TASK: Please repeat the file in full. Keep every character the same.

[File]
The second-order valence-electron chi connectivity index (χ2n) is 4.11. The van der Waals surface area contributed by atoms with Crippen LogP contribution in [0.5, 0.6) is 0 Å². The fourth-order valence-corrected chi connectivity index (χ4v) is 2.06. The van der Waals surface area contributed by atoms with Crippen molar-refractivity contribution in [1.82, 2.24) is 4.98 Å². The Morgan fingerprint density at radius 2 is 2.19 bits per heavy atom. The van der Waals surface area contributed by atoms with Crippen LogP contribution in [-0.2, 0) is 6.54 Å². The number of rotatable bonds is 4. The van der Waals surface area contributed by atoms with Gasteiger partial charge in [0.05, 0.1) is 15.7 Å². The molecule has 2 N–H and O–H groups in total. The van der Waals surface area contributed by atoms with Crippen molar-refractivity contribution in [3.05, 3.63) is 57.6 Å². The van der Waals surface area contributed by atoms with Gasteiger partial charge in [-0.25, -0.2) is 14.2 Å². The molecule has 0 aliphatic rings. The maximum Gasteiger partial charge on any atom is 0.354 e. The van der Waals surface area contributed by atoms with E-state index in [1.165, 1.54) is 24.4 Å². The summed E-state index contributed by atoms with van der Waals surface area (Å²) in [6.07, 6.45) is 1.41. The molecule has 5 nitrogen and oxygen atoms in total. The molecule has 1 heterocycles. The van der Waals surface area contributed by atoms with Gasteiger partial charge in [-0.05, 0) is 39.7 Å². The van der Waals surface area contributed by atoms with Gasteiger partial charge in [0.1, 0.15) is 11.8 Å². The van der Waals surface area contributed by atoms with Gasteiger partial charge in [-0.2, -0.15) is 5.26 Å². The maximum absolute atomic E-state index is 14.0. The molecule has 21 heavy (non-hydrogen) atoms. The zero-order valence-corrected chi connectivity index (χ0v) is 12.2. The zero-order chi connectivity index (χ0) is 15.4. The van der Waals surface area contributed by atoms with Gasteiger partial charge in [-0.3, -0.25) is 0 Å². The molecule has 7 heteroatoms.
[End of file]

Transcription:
The second-order valence-electron chi connectivity index (χ2n) is 4.11. The van der Waals surface area contributed by atoms with Crippen LogP contribution in [0.5, 0.6) is 0 Å². The fourth-order valence-corrected chi connectivity index (χ4v) is 2.06. The van der Waals surface area contributed by atoms with Crippen molar-refractivity contribution in [1.82, 2.24) is 4.98 Å². The Morgan fingerprint density at radius 2 is 2.19 bits per heavy atom. The van der Waals surface area contributed by atoms with Crippen LogP contribution in [-0.2, 0) is 6.54 Å². The number of rotatable bonds is 4. The van der Waals surface area contributed by atoms with Gasteiger partial charge in [0.05, 0.1) is 15.7 Å². The molecule has 2 N–H and O–H groups in total. The van der Waals surface area contributed by atoms with Crippen molar-refractivity contribution in [3.05, 3.63) is 57.6 Å². The van der Waals surface area contributed by atoms with Gasteiger partial charge in [-0.25, -0.2) is 14.2 Å². The molecule has 0 aliphatic rings. The maximum Gasteiger partial charge on any atom is 0.354 e. The van der Waals surface area contributed by atoms with E-state index in [1.165, 1.54) is 24.4 Å². The summed E-state index contributed by atoms with van der Waals surface area (Å²) in [6.07, 6.45) is 1.41. The molecule has 5 nitrogen and oxygen atoms in total. The molecule has 1 heterocycles. The van der Waals surface area contributed by atoms with Gasteiger partial charge in [-0.05, 0) is 39.7 Å². The van der Waals surface area contributed by atoms with Gasteiger partial charge in [0.1, 0.15) is 11.8 Å². The van der Waals surface area contributed by atoms with Gasteiger partial charge in [-0.2, -0.15) is 5.26 Å². The maximum absolute atomic E-state index is 14.0. The molecule has 21 heavy (non-hydrogen) atoms. The zero-order valence-corrected chi connectivity index (χ0v) is 12.2. The zero-order chi connectivity index (χ0) is 15.4. The van der Waals surface area contributed by atoms with Gasteiger partial charge in [-0.3, -0.25) is 0 Å². The molecule has 7 heteroatoms.